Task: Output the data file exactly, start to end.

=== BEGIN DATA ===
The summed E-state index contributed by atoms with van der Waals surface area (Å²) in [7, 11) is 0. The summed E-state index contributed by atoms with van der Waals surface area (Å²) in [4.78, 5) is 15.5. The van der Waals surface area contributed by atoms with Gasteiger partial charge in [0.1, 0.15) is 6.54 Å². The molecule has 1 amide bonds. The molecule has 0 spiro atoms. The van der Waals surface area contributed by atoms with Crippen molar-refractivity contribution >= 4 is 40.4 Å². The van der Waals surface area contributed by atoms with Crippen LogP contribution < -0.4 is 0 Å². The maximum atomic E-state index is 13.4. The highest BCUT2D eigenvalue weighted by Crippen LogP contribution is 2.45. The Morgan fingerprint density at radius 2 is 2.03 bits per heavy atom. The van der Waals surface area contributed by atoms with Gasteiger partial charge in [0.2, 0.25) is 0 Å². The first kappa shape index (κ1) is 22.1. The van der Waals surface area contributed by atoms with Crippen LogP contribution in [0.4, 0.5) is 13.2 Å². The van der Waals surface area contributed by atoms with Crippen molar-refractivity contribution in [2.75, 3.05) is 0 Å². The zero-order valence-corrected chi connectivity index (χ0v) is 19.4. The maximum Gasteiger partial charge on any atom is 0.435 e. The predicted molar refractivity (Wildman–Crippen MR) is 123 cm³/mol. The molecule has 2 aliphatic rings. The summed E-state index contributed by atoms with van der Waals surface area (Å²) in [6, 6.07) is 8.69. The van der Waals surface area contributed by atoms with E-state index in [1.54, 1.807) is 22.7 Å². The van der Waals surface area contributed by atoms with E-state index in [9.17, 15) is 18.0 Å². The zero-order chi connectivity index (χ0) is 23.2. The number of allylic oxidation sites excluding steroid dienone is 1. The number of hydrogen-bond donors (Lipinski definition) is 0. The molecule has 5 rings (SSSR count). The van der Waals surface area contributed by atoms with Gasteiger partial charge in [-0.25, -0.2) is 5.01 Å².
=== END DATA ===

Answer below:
The summed E-state index contributed by atoms with van der Waals surface area (Å²) in [7, 11) is 0. The summed E-state index contributed by atoms with van der Waals surface area (Å²) in [4.78, 5) is 15.5. The van der Waals surface area contributed by atoms with Gasteiger partial charge in [0.1, 0.15) is 6.54 Å². The molecule has 1 amide bonds. The molecule has 0 spiro atoms. The van der Waals surface area contributed by atoms with Crippen molar-refractivity contribution >= 4 is 40.4 Å². The van der Waals surface area contributed by atoms with Crippen LogP contribution < -0.4 is 0 Å². The maximum atomic E-state index is 13.4. The highest BCUT2D eigenvalue weighted by Crippen LogP contribution is 2.45. The Morgan fingerprint density at radius 2 is 2.03 bits per heavy atom. The van der Waals surface area contributed by atoms with Gasteiger partial charge in [0.2, 0.25) is 0 Å². The first kappa shape index (κ1) is 22.1. The van der Waals surface area contributed by atoms with Crippen LogP contribution in [0.4, 0.5) is 13.2 Å². The van der Waals surface area contributed by atoms with Crippen molar-refractivity contribution in [2.75, 3.05) is 0 Å². The zero-order valence-corrected chi connectivity index (χ0v) is 19.4. The maximum Gasteiger partial charge on any atom is 0.435 e. The predicted molar refractivity (Wildman–Crippen MR) is 123 cm³/mol. The molecule has 2 aliphatic rings. The summed E-state index contributed by atoms with van der Waals surface area (Å²) in [6, 6.07) is 8.69. The van der Waals surface area contributed by atoms with E-state index in [1.54, 1.807) is 22.7 Å². The van der Waals surface area contributed by atoms with E-state index in [9.17, 15) is 18.0 Å². The zero-order chi connectivity index (χ0) is 23.2. The number of allylic oxidation sites excluding steroid dienone is 1. The number of hydrogen-bond donors (Lipinski definition) is 0. The molecule has 5 rings (SSSR count). The van der Waals surface area contributed by atoms with Gasteiger partial charge in [-0.25, -0.2) is 5.01 Å².